We started wondering why all these additions of ingredients and manipulations of the different stages and processes were needed, and came to the conclusion that in some (rare) cases it is done to reach perfection, but in most cases it is done to ensure “consistency”, to please and reassure consumers, upon dictation from the large, organised retail chains. Above all, it is done out of one of the major drivers of human action: greed!
A simple explanation for this is: natural fermentation processes take time and effort – sometimes months – and when there are hundreds of tons of ripe grapes that need to be pressed and fermented within a short time, because many more tons of grapes are waiting, the aid of science and technology is very much needed and welcome. On top of that, if they are to be controlled manually, fermentation processes must be done in relatively small vats, by hand. At an additional cost! So yes, industrial winemaking is only possible by using chemical and mechanical aid extensively!
Is it still wine? When insecticides and pesticides are sprayed by helicopter over huge vineyards, the grapes harvested mechanically, chemistry is used to make wine… is there still a difference between these wines and other industrial beverages, we wondered.
We started looking at “other”, less conventional wines. The ones that are still “artisanal”, the ones that call themselves “organic”, “biodynamic”, or simply “natural”.
There is a world apart from the grand chateaux, the ones everyone has heard of and few can afford, or the main stream names… the ones we can find in the shelves of supermarkets and in bars and restaurants… in tetra packs, or even cans, the ones that claim they are “made in the vineyard”, but are created in labs and tested on sample groups for their consumer appeal.
These smaller or very small vintners do not have the scale to compete with the large companies. They also do not want to reach that scale. Some inherited a family tradition, and some want to continue a flourishing business with a well-known name and limited production. There is also a growing number of winemakers who “want to change their life”, move away from the city and its stress. There are “professionals” – architects, managers, lawyers, and teachers – who bought a house with some land and discovered a vineyard. We heard the most interesting stories. There is the doctor, who found old vines in his newly acquired estate and decided to revive them. The real estate developer, who bought an entire hill covered by woods with the aim of building grand homes for wealthy customers and then discovered a clearing with a vineyard in it, where an old man taught her how to grow grapes and make wine. She fell in love with it, dropped the project and became a winemaker. There are the Northern Europeans, who fulfilled their dream of owning a wine farm south of the Alps…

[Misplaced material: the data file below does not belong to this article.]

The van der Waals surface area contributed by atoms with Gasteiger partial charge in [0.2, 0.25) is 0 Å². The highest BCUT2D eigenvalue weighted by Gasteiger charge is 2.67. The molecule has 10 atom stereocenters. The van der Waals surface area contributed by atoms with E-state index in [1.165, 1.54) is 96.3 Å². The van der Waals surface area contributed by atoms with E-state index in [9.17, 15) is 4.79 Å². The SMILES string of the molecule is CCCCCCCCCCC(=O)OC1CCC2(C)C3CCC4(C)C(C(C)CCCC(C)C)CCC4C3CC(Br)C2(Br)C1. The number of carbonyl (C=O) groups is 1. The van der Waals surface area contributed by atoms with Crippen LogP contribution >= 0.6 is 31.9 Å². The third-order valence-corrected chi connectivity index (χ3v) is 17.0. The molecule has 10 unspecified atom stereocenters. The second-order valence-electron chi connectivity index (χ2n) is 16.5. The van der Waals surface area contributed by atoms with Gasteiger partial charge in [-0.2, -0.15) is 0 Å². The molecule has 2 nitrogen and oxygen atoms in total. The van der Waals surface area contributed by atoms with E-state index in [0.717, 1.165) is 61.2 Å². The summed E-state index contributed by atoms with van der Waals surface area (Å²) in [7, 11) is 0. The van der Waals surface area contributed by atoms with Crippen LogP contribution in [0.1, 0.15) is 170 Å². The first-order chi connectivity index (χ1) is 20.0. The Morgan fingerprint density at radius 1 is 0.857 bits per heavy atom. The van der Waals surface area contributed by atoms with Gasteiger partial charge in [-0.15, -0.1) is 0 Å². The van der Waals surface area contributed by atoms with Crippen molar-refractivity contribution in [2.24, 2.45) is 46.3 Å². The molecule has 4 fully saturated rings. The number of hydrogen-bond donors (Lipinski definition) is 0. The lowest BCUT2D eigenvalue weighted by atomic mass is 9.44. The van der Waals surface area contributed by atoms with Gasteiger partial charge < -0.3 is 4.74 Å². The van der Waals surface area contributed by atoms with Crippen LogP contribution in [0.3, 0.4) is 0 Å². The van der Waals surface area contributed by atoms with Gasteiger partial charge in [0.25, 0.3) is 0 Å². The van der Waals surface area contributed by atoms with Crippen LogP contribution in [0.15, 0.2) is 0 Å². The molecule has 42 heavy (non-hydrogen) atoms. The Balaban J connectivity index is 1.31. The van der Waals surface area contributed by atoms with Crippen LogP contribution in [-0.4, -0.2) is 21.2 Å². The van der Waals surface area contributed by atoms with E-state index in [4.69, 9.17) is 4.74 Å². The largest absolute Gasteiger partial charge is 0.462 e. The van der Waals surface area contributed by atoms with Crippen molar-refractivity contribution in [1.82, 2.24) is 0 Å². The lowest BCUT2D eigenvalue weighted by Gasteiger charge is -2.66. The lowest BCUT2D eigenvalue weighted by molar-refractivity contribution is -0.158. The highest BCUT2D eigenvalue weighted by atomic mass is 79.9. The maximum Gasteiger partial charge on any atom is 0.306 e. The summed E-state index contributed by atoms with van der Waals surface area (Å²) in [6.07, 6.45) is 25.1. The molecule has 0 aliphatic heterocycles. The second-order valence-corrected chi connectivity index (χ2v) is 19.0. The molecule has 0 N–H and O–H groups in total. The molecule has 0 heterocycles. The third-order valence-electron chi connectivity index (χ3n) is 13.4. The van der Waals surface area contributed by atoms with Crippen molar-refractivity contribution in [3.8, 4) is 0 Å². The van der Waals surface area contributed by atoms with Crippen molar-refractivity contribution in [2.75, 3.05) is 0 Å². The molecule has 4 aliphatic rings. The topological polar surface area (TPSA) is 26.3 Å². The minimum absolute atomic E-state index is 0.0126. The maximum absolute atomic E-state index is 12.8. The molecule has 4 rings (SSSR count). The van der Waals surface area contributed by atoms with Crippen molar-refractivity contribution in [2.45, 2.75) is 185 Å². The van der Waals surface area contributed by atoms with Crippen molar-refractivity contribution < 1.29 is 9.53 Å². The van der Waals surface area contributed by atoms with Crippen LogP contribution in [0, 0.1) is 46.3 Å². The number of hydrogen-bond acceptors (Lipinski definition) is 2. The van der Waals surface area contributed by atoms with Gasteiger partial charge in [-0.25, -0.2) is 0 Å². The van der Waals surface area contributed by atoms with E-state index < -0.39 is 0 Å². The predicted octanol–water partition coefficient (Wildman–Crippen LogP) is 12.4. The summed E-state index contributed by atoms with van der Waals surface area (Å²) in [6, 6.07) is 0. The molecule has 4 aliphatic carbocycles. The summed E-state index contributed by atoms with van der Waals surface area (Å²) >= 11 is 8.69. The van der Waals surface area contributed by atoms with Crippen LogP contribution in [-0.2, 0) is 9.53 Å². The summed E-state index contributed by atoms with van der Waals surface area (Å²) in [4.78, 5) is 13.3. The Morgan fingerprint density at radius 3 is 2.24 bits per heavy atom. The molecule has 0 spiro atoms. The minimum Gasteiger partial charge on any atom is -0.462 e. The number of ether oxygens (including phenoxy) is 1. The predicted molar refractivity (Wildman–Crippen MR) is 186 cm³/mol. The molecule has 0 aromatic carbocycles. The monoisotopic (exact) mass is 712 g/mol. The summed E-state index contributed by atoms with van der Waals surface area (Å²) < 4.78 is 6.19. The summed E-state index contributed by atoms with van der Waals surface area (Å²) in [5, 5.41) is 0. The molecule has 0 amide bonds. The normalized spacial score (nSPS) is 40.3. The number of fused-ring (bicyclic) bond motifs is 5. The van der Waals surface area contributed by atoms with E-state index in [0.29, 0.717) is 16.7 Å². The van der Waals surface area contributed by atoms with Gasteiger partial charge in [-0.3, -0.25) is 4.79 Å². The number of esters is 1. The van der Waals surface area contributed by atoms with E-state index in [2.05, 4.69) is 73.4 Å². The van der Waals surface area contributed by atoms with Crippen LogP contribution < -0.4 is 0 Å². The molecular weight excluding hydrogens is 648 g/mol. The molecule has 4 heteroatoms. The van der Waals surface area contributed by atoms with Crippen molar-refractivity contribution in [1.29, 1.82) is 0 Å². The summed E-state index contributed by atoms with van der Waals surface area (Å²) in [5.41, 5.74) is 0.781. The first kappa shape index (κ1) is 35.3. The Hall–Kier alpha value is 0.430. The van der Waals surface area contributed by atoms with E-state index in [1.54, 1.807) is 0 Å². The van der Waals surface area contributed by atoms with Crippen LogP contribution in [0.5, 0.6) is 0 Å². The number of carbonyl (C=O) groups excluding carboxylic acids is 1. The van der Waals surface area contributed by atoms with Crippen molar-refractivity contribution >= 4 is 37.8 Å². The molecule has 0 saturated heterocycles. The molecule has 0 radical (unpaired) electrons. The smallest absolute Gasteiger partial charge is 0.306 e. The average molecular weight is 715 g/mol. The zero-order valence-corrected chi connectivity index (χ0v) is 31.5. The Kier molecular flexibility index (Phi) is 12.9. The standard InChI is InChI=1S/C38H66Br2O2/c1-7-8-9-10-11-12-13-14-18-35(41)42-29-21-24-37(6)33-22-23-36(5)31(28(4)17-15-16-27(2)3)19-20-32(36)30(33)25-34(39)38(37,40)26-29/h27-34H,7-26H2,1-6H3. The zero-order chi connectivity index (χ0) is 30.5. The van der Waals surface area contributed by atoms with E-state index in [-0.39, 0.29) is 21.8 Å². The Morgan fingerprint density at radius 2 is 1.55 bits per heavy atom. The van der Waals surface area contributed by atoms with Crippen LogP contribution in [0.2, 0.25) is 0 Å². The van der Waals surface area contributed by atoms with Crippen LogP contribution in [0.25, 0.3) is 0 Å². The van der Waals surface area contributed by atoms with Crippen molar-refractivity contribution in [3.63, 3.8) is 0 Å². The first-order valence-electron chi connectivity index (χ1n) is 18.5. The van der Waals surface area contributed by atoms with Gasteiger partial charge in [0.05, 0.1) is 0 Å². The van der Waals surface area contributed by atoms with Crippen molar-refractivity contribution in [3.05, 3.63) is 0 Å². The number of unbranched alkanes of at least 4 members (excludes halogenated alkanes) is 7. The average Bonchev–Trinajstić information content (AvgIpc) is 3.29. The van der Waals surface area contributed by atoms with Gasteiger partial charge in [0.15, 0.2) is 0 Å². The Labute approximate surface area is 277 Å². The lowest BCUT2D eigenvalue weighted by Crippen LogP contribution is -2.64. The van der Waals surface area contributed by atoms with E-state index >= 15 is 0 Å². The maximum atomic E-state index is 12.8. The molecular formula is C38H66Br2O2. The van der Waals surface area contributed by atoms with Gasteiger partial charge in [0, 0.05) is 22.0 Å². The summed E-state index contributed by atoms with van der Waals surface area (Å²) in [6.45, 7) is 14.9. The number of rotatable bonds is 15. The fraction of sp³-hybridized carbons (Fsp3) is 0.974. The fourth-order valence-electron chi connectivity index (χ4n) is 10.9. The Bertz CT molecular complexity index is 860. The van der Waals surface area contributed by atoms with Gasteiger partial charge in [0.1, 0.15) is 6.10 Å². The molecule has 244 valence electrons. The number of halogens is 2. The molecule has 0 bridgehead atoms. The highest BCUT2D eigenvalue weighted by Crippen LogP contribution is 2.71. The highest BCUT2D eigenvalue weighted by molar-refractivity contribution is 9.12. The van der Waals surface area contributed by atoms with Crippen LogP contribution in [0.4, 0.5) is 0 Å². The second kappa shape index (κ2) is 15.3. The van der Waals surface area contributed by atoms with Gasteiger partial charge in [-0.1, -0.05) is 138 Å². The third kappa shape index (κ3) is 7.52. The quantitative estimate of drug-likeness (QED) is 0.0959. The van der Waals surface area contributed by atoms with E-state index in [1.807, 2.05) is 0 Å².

What most of these farmers share, is a great passion for vineyards and wines and pride in their work and the fruit it bears. They spend most of their time in the vineyards, taking care of each individual row, checking that their plants are thriving. The majority of them avoid using pesticides, weed killers, and insecticides. They use traditional chemistry (sulphur, which fights off the dreaded phylloxera; copper, to contain fungi like Peronosporales; insects to fight off insects; “sexual confusion” to prevent insects from multiplying, etc.).
Until recent years, it was generally assumed that good wines were the result of good work in the wine cellar. Oenologists became stars, similar to today’s TV chefs, as it seemed that some had the King Midas touch and could turn any grape, as mediocre as could be, into good, if not great wine. Artisanal winemakers have a different mindset: they believe that good wine comes only from good grapes. Viticulture is fundamental to them. They are conscious that the characteristics of wine are established mainly by the grapes that are used and the geological, physical and climatic characteristics of the area, in which vines are grown – along with winemaker’s know-how